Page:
“When Ramadan comes around, something just overtakes us, we get this warm and fuzzy feeling. It’s just a different type of feeling when you fast with your kids and your husband and you wake up early in the morning when the whole world is asleep.”

“I make a Ramadan calendar and you put treats in there and everyday before Asr we have a talk and let the kids open their day. Each day comes with a card with a theme like perseverance, patience or cleanliness.”

“We’re helping the poor and less fortunate and we’re dedicating our time to help those in need. And then when non-Muslims see us doing these acts of kindness for them, it will show that we’re all wonderful people you know.”

Raisa's Change

Maryam's Change

Maryam Kidwai

“We continue to give back and we continue to share our food with our friends and neighbours. But I think there is an added responsibility to educate the local community as well.”

“There are days which are better from a spiritual perspective. And then there are days which are not so good. So you just have to do whatever works for you.”

“I think a lot of it comes from from this unknown source, I think 100% it’s God given. Because otherwise, I can’t fathom how I can stay hungry for that long.”

Mohamed Saleh

“To actually be hungry, or thirsty as you feed someone in need, you immediately connect with them. And it makes you appreciate what the struggle is like. And you will probably dedicate a larger part of your life trying to make sure that you get people out of that circumstance.”

We live in a super fast paced life. And especially nowadays with everything that’s virtual. In Ramadan, I feel like everything kind of slows down. You’re not as quick to get either aggravated or too excited. You try to maintain kind of an even flow. And I really look for that.”

“The biggest thing for me is that we are lucky and privileged enough to have food and water. Because during that time, you get just a little dose of what it’s like to be without. And you’re constantly reminded that you are so privileged in this world.”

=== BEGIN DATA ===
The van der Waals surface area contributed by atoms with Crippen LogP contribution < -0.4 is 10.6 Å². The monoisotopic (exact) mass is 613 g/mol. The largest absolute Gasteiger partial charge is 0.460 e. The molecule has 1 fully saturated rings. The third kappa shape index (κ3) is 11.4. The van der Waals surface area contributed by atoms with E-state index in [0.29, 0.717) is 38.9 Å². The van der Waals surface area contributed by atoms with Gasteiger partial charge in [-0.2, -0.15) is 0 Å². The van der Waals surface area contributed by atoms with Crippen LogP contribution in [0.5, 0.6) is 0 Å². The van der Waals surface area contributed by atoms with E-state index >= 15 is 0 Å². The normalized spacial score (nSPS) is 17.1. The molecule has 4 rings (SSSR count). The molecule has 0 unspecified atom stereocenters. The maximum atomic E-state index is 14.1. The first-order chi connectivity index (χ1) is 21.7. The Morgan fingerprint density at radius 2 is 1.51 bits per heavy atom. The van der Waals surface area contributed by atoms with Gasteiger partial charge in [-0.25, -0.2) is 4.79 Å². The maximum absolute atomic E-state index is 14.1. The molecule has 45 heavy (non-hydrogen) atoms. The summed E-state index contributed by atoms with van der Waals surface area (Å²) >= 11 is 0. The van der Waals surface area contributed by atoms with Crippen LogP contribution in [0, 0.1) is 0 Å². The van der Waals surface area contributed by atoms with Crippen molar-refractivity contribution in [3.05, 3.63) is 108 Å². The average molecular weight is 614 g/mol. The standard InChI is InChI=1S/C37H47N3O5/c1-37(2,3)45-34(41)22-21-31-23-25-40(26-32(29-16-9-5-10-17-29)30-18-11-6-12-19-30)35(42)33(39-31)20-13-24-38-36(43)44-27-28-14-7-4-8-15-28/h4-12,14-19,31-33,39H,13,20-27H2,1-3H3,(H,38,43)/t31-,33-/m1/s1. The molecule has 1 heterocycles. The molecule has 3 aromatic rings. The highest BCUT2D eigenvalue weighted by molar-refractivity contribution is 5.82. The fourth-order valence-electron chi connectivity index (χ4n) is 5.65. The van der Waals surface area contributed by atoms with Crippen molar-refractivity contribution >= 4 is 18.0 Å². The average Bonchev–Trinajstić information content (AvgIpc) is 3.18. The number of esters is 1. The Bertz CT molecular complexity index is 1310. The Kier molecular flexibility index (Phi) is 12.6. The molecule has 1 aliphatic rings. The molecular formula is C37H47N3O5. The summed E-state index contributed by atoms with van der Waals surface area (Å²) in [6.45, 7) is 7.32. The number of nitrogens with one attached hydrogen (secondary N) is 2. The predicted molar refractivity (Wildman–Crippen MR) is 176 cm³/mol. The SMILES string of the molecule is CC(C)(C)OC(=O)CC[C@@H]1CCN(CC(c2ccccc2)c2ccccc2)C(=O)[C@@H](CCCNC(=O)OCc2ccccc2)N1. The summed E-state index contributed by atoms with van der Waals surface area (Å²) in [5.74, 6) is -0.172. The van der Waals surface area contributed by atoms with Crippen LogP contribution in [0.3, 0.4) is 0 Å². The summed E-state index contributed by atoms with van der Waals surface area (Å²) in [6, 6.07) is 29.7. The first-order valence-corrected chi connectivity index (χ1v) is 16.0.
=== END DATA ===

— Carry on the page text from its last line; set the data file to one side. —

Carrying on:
Mohamed's Change

Amna's Change

Amna Shakil

“I look forward to having this superhuman kind of power. Because at any other time of the year, if you tell me that you’re going to fast, you can’t eat for 17 hours, I would not be able to do it.”

“Ramadan means for me a time to recharge my faith, a time to get closer to friends and family and a time to re learn what my religion is all about.”

“There’s several different acts that we do in Islam, like we pray, we read Quran, there’s all of these different things that we do. But fasting is something that we do just for Allah. So it’s something specifically for him.”

Samiha Arshad

“So I was really lucky. I had a great coach, Debbie, and she really supported me and my other Muslim teammates. We played rep competitive soccer for Pickering. So we had games every once a week, we would be driving all over Ontario.”

“So when it was time for prayer, my teammates would all let us know it’s time and we would run off the fields, have our dates, have our water, do our prayer in the car and get back on the soccer field. So it was great to have that support.”

“And we would just know that you don’t have to be ashamed or afraid. Everyone knew what was going on. And it was great to have the support of our teammates and their parents as well.”

Samiha's Change